6. RZF Solution [58]. This is a low-complexity heuristic solution that improves the performance of ZF especially at the low SNR region. The beamforming direction is given by:

    (33)

    where and the overall beamforming matrix is given by .

For fair comparison, the convergence of all iterative algorithms is achieved when the relative change of the objective function values is below . All algorithms are implemented on an Intel i7-7700U CPU with 32 GB RAM using Matlab R2017b. One NVIDIA Titan Xp GPU is used to train the neural network.

V-a Simulation Results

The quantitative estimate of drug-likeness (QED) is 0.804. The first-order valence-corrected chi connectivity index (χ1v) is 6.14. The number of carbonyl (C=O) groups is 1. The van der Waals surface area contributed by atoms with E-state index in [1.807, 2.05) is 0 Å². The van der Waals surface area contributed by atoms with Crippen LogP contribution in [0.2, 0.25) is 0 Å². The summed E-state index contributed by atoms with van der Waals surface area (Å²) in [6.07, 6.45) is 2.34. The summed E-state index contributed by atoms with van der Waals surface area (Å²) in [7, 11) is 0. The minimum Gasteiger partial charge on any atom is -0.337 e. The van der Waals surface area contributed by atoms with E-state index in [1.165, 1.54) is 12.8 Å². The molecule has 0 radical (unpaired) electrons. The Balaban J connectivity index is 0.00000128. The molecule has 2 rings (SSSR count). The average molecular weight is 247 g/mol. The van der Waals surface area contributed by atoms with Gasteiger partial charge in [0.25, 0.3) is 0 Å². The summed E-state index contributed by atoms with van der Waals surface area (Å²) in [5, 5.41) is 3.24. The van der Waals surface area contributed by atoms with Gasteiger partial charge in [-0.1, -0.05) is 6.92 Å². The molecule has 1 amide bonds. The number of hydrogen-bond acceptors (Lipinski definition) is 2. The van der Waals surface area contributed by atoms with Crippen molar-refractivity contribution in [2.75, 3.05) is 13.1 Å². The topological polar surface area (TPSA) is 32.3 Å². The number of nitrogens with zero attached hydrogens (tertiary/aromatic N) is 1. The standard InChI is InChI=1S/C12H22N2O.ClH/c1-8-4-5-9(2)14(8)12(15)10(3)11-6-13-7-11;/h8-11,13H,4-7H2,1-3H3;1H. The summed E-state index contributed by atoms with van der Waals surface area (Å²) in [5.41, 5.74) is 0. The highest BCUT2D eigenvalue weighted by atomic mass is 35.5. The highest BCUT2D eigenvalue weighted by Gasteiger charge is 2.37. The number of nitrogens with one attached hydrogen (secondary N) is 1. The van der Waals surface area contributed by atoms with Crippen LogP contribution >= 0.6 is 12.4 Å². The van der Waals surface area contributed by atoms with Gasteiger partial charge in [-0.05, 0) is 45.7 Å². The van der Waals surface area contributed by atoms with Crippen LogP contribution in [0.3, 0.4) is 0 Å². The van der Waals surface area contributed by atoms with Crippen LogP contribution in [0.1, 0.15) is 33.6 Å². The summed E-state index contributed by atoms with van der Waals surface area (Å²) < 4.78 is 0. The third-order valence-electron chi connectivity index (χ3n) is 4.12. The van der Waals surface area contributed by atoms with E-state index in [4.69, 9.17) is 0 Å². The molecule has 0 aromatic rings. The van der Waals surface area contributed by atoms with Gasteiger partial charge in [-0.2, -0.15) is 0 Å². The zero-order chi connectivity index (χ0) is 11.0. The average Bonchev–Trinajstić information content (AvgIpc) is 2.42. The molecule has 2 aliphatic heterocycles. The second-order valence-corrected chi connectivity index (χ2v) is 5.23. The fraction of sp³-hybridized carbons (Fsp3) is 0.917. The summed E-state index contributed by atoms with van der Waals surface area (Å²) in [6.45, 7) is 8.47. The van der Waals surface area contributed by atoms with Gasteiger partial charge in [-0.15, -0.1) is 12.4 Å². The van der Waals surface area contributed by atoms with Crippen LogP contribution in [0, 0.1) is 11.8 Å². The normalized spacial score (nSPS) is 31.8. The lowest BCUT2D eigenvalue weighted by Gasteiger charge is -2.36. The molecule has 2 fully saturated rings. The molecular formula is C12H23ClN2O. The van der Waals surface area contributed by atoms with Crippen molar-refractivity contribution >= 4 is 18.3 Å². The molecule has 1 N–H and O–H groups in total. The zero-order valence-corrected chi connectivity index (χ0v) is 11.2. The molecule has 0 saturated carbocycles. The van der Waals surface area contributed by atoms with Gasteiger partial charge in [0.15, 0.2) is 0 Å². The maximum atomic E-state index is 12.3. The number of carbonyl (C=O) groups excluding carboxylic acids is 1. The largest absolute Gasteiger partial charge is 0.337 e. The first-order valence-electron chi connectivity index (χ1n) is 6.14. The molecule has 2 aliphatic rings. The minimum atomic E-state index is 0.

We first compare the SINR and running time results for a system with in Fig. 3. In Fig. 3 (a), we can see that both the proposed subgradient solution and the solution based on learned can achieve close to optimal solution and outperform the RZF solution and the ZF solution especially at the low signal to noise (SNR) regime. As the SNR increases, all solutions converge to the optimal solution. Fig. 3 (b) shows that both of the proposed learning based solutions can achieve more than an order of magnitude gain in terms of computational time when compared to the optimal algorithm. The proposed subgradient algorithm is more efficient than the optimal solution using Knitro. ZF and RZF solutions have the lowest possible complexity because there is no optimization involved. In addition, we compare the robustness of various schemes against channel errors in Fig. 4. The channel vectors are modelled as , where is the imperfect channel estimate, is the channel error vector and is the variance of channel estimation error. As expected, we can see that the channel estimation error causes degradation of the SINR performance for all the solutions. However, the results show that the proposed learning based solutions and the optimal solution are very robust, but the performance loss of the ZF and RZF beamforming is severe.